Biological neurons are highly energy efficient compared to most artificial implementation of neurons (Boahen, 2017). To achieve energy efficiency and better performance, a υ-NWFET should have lower leakage current, higher drive current and higher on-to-off ratio. High-K dielectric used as a gate dielectric to avoid gate leakage while still having lower EOT ensures better coupling and control of gates over the channel. Further, the gates formed in a trigate configuration around the NW offers better subthreshold performance. On-to-off ratio of up to 2.6 × 104 was achieved for the simulated device structure with all gates ON vs. all gates OFF. For packing more neurons per unit area and improving performance further, the υ-NWFET must be scaled in all dimensions such as the width, length of the NW, the gate span of each gates.
When such intense scaling is carried out, the process variations such as variations in doping concentration, NW dimension, gate width, line edge roughness may influence the synaptic weights and performance of the neural network. However, neural networks are known to be inherently fault tolerant and robust. In the presented work, comparison of designed capacitances with experimental capacitance shows a maximum fabrication induced weight variation ~0.1%. Allowing up to 1% change in the weights of the system model lead to misclassification of the data set by only ~0.06% which shows the robustness of NN for such applications.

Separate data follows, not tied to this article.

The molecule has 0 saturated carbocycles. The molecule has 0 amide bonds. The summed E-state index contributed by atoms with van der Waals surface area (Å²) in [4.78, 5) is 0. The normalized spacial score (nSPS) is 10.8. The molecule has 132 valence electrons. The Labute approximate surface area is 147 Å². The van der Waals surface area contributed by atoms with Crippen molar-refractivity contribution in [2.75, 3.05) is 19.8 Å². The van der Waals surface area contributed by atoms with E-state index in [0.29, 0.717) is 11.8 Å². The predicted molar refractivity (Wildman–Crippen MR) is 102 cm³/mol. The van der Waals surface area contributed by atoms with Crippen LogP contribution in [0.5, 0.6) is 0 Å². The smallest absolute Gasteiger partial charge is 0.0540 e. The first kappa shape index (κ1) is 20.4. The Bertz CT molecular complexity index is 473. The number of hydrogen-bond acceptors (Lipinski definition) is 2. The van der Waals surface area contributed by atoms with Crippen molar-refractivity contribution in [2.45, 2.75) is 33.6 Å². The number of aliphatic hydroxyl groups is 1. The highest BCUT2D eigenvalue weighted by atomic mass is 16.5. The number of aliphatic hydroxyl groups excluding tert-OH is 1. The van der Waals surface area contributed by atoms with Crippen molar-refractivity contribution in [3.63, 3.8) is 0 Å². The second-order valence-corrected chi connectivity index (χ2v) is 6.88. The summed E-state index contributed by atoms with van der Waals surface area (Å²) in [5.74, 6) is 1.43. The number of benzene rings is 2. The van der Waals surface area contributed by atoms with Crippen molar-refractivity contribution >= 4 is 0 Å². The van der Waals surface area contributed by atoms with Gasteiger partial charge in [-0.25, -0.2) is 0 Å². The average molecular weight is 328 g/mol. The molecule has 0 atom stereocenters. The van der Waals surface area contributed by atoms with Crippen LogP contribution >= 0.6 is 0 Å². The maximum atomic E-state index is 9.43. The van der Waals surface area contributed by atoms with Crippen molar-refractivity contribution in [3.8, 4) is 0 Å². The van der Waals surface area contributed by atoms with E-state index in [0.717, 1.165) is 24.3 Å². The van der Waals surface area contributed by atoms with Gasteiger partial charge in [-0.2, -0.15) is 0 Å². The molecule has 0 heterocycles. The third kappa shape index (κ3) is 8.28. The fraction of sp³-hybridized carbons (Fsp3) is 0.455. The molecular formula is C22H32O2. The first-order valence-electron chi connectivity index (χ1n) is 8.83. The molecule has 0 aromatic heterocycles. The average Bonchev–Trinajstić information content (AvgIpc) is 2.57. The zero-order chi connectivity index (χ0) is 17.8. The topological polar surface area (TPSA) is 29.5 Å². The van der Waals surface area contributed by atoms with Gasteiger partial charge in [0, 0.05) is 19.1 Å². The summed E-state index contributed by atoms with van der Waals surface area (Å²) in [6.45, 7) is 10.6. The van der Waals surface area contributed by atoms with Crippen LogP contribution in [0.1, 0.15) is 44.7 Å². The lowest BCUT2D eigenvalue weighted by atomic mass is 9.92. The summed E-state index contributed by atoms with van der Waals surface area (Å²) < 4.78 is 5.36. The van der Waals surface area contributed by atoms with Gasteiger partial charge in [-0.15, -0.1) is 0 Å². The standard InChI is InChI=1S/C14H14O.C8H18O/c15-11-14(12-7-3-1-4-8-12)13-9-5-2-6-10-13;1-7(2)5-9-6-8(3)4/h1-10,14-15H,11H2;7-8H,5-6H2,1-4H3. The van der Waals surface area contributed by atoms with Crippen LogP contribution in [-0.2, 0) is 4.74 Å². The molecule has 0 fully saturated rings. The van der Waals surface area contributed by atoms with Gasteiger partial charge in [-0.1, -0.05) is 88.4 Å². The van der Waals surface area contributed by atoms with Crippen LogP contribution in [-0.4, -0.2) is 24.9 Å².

The various circuit approaches presented could be used as sub-components for neuro-mimicking tactile e-skin and based on system requirement, choice can be made between hardwired-neuron with no plasticity (as in Figure 7), neuron with plasticity having sensory memory or STM (as in Figure 9) or LTM (as in Figure 8) to be used at different hierarchical levels of the tactile sensing NN. Synaptic plasticity finds application both in data storage/memory as well as neural computation. In the first approach, i.e., hardwired-neurons, learning and circuit/layout synthesis will be through software tools which will be followed by practical fabrication forming a hardwired neural network. By introducing additional plastic synapse schemes (as in Figures 8, 9), the weight could be modulated over the initial value set by the capacitances. In this case the synaptic weight initially set by the capacitances could be considered as a phyletic memory (Fuster, 1997) because it is hardwired over which further schemes of plasticity operates. Such an approach could be considered as a semi-plastic neural network. For such a network, the quantization arising from layout synthesis (For example rounding-off the weight equivalent capacitance dimensions to 1 μm) followed by lithography process for fabricating the capacitors will lead to k-levels of possible discrete synaptic weights (Obradovic and Parberry, 1992; Obradović and Parberry, 1994). The approach proposed in Figure 9 results in a programmable synapse, which could be used to implement hardware-in-the-loop learning. It is to be noted that in the initial stage of tactile sensing the sensory data need to be stored only for a short time and hence a neural circuit with sensory memory is sufficient for earlier tactile data handling as in Figure 9. This circuit could be further modified for higher hierarchical levels to have STM and LTM associated plasticity. A transitionary circuit from sensory memory to STM can be achieved either by replacing the CSM with an element of higher value (as in Figure 9C) or by replacing Qforward with a nanoionic-like transistor (Pillai and De Souza, 2017) for use in higher hierarchical level of neural network beyond tactile skin. Beyond that, increasing CSM may not be a practical option as it becomes bulkier in the process of realizing longer times. Possible strategies for transition from STM to LTM at different stages of the network include replacing Qforward by a nanoionic-like transistor (Pillai and De Souza, 2017), or with a NW-based programmable floating gate transistor (Yan et al., 2011), or replacing Rforward with a memristive device (Yang et al., 2013).